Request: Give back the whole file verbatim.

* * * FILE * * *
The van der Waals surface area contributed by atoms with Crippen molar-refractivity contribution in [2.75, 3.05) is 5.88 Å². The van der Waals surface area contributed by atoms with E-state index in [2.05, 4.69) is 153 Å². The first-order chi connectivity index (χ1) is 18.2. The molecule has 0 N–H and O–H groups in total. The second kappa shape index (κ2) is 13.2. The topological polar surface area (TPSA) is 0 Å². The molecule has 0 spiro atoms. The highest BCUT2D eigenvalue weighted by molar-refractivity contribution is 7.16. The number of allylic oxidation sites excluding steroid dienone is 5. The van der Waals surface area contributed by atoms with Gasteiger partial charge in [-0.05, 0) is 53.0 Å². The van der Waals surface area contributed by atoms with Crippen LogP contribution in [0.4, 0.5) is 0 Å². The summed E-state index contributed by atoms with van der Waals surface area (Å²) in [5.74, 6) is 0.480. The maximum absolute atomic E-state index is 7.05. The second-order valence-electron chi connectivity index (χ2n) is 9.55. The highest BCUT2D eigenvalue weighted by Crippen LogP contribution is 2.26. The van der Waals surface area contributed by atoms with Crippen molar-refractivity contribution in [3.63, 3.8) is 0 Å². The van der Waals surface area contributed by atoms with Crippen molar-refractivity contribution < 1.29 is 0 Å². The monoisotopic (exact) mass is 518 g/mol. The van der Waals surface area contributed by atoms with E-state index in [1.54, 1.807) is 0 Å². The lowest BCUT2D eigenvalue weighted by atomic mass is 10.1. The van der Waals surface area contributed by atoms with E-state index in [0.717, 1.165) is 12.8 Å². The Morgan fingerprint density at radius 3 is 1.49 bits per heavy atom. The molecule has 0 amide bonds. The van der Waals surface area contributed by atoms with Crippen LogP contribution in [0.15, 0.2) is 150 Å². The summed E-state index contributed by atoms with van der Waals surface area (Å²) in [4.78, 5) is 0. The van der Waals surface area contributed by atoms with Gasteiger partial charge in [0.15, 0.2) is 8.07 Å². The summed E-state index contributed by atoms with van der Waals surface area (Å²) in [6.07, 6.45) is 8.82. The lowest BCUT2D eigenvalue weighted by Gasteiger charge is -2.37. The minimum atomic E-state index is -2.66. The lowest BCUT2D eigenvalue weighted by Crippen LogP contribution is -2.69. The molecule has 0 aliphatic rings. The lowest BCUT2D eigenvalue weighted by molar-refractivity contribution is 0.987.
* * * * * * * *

The van der Waals surface area contributed by atoms with Crippen molar-refractivity contribution in [2.75, 3.05) is 5.88 Å². The van der Waals surface area contributed by atoms with E-state index in [2.05, 4.69) is 153 Å². The first-order chi connectivity index (χ1) is 18.2. The molecule has 0 N–H and O–H groups in total. The second kappa shape index (κ2) is 13.2. The topological polar surface area (TPSA) is 0 Å². The molecule has 0 spiro atoms. The highest BCUT2D eigenvalue weighted by molar-refractivity contribution is 7.16. The number of allylic oxidation sites excluding steroid dienone is 5. The van der Waals surface area contributed by atoms with Gasteiger partial charge in [-0.05, 0) is 53.0 Å². The van der Waals surface area contributed by atoms with Crippen LogP contribution in [0.4, 0.5) is 0 Å². The summed E-state index contributed by atoms with van der Waals surface area (Å²) in [5.74, 6) is 0.480. The maximum absolute atomic E-state index is 7.05. The second-order valence-electron chi connectivity index (χ2n) is 9.55. The highest BCUT2D eigenvalue weighted by Crippen LogP contribution is 2.26. The van der Waals surface area contributed by atoms with Crippen molar-refractivity contribution in [3.63, 3.8) is 0 Å². The van der Waals surface area contributed by atoms with Crippen molar-refractivity contribution < 1.29 is 0 Å². The monoisotopic (exact) mass is 518 g/mol. The van der Waals surface area contributed by atoms with E-state index in [1.54, 1.807) is 0 Å². The lowest BCUT2D eigenvalue weighted by atomic mass is 10.1. The van der Waals surface area contributed by atoms with E-state index in [0.717, 1.165) is 12.8 Å². The Morgan fingerprint density at radius 3 is 1.49 bits per heavy atom. The molecule has 0 amide bonds. The van der Waals surface area contributed by atoms with Crippen LogP contribution in [0.15, 0.2) is 150 Å². The summed E-state index contributed by atoms with van der Waals surface area (Å²) in [4.78, 5) is 0. The van der Waals surface area contributed by atoms with Gasteiger partial charge in [0.15, 0.2) is 8.07 Å². The summed E-state index contributed by atoms with van der Waals surface area (Å²) in [6.07, 6.45) is 8.82. The lowest BCUT2D eigenvalue weighted by Gasteiger charge is -2.37. The minimum atomic E-state index is -2.66. The lowest BCUT2D eigenvalue weighted by Crippen LogP contribution is -2.69. The molecule has 0 aliphatic rings. The lowest BCUT2D eigenvalue weighted by molar-refractivity contribution is 0.987.